"It's alright, ArynŽ," said Mhari, gently. "He won't harm you. He can't."

"I'd say leading a little girl into a cave against the Graii - not to mention that thing Athtar has become - is pretty harmful," said Aradia.

"Exactly," said Mhari. "He led her to those who could kill her. If he was capable of doing it himself, he would have already."

"Hm," said Aradia. "Alright, you have a point. However, he's still helping the Romans."

†††††††††††

"And Artemis is helping us," said ArynŽ, quietly. "She's just not as visible as he."

†††††††††††

"On the contrary," said Mhari, looking back at Hekau still following them. "She is quite visible, to those of us who know her."

†††††††††††

Aurelian sat astride his horse, complacent and smug - until the old hag hexed him, that is.

"Relax, she's playing with you," said Ares.

"Playing ... does the old woman make light of me, then?" said the general.

"Yes, she does," said Ares, slightly amused at Aurelian's outraged surprise.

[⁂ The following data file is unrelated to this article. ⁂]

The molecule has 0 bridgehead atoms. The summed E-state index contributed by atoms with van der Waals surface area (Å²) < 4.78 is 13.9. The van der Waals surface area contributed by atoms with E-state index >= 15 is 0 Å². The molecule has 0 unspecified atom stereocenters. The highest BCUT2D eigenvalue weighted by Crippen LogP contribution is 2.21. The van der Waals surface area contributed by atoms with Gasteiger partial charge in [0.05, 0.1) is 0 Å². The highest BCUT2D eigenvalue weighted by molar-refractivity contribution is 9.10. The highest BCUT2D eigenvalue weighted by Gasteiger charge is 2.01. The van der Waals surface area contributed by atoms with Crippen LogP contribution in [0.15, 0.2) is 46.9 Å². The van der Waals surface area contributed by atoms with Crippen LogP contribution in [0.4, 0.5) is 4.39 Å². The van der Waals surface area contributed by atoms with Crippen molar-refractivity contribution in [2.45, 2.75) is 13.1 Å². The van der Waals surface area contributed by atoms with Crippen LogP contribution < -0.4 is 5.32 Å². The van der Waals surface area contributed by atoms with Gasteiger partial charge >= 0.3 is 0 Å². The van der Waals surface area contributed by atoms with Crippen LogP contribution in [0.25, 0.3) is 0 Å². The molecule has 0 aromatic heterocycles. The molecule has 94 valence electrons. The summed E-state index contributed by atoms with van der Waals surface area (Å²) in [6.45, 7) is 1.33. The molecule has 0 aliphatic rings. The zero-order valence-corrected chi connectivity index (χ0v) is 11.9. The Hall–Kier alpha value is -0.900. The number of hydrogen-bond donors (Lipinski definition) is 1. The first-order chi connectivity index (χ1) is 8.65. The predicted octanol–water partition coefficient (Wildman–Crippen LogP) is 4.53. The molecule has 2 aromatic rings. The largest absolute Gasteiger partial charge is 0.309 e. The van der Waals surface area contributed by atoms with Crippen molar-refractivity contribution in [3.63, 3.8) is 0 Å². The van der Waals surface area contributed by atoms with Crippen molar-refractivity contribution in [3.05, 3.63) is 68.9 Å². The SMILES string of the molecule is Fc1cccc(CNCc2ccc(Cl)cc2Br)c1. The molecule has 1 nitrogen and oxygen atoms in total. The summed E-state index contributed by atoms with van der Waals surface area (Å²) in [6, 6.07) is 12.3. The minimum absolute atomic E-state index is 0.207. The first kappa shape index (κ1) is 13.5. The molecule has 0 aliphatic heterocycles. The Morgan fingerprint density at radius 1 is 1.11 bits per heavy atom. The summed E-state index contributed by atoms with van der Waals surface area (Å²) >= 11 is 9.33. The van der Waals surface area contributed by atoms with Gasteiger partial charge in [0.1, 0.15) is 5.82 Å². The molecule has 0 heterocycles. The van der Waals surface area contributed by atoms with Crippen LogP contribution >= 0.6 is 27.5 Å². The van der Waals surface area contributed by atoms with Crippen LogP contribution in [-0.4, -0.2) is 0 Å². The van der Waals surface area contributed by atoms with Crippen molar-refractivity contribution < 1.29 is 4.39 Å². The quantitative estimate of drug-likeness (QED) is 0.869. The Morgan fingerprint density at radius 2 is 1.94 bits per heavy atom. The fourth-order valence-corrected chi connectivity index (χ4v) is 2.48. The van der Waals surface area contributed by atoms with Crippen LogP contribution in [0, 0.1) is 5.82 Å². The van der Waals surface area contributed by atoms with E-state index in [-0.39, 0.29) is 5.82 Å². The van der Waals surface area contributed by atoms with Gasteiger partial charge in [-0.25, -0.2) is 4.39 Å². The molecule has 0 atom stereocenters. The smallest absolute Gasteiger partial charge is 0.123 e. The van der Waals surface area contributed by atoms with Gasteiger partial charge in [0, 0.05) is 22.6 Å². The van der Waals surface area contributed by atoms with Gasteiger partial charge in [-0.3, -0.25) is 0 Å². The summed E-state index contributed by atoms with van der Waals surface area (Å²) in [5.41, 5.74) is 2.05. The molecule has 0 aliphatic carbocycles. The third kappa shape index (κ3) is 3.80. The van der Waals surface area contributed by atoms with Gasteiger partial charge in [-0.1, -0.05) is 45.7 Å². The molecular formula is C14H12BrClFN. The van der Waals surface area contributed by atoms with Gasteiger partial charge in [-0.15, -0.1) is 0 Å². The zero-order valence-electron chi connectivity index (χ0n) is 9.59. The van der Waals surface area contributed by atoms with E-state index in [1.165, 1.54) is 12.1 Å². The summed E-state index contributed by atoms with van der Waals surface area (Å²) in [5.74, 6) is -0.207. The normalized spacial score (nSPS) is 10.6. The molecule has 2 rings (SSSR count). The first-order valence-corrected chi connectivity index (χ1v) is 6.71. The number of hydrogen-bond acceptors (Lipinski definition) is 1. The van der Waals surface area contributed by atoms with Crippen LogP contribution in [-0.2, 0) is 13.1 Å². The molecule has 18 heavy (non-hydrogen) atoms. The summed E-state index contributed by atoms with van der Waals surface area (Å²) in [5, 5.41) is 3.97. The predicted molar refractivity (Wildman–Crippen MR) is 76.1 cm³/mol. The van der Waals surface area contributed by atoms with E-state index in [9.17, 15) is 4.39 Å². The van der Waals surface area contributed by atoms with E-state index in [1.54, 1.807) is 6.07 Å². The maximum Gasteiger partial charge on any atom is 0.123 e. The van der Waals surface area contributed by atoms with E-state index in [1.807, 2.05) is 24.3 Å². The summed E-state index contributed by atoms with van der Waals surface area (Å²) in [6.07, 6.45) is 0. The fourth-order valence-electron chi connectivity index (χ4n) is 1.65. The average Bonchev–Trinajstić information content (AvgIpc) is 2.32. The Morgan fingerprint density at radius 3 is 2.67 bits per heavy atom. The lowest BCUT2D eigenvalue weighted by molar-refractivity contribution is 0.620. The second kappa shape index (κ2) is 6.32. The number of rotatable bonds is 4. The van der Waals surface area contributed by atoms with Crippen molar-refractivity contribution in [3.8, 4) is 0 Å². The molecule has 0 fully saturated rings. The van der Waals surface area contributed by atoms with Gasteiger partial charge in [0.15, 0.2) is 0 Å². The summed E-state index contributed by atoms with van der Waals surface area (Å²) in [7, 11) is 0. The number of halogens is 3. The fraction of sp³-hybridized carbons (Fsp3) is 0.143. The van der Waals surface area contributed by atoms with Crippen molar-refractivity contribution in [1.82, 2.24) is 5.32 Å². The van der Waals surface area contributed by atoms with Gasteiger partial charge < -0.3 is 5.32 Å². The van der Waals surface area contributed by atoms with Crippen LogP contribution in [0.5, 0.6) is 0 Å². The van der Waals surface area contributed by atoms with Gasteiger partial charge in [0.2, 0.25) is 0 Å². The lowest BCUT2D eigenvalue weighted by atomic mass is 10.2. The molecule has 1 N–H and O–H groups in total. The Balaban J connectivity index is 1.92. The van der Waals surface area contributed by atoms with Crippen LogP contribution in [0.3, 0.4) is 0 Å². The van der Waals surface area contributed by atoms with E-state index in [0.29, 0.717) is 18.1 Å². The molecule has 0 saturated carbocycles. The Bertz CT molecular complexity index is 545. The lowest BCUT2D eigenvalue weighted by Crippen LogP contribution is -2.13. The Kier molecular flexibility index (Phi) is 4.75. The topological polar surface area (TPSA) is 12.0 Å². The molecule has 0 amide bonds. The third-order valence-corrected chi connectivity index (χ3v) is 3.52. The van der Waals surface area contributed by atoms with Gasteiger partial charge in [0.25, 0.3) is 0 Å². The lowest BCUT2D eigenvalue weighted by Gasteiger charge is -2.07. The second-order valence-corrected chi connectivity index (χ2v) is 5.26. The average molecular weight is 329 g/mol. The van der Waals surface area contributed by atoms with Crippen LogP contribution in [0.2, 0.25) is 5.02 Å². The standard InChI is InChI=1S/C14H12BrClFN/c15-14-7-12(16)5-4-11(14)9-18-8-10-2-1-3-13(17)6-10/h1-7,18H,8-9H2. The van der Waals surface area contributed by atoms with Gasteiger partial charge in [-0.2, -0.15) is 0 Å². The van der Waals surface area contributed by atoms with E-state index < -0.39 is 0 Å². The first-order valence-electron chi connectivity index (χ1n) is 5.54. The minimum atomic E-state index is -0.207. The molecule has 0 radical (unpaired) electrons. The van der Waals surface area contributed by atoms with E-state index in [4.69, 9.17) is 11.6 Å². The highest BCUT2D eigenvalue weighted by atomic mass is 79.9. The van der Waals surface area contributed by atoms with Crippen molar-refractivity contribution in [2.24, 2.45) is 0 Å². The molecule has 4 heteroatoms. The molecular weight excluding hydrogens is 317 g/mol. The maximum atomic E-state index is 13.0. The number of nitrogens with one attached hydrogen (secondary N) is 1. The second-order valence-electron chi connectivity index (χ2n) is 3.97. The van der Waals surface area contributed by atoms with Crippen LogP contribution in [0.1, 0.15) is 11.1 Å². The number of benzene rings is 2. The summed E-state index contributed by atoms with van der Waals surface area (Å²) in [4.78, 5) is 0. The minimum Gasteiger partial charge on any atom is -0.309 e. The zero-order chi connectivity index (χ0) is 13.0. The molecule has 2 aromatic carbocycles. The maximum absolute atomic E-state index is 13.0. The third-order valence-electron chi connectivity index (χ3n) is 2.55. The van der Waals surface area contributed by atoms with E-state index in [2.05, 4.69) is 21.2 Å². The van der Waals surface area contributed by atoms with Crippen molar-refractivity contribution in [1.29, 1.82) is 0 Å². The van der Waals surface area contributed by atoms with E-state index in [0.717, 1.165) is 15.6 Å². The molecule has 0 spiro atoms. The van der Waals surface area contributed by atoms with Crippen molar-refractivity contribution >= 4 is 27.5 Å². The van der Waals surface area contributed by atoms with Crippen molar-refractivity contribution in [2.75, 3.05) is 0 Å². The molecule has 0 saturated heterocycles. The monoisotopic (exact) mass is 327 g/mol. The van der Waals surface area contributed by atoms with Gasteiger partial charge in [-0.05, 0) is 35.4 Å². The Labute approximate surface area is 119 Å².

†††††††††††

"Then the Amazons do not fear me," said the genral with a growl.

"Aradia still does - and the girl; did you see her?" said Ares.

Mollified, Aurelian frowned and nodded. "Yes, but she looks just like any other young girl, nothing special about her that I could see."

"She is more special than you can ever know," said Ares slowly, his eyes narrowing as he watched ArynŽ walk with Aradia, Mhari and Silas, the cat, Hekau following them. "Even I wasn't aware of just how special until now."

"So far your plan is working," said Aurelian, turning to see the god had disappeared from the back of the horse. Aurelian shook his head and turned back to watch the group walk into the trees. He resisted the impulse to just grab Aradia and the girl - and kill the old hag who had mocked him.

†††††††††††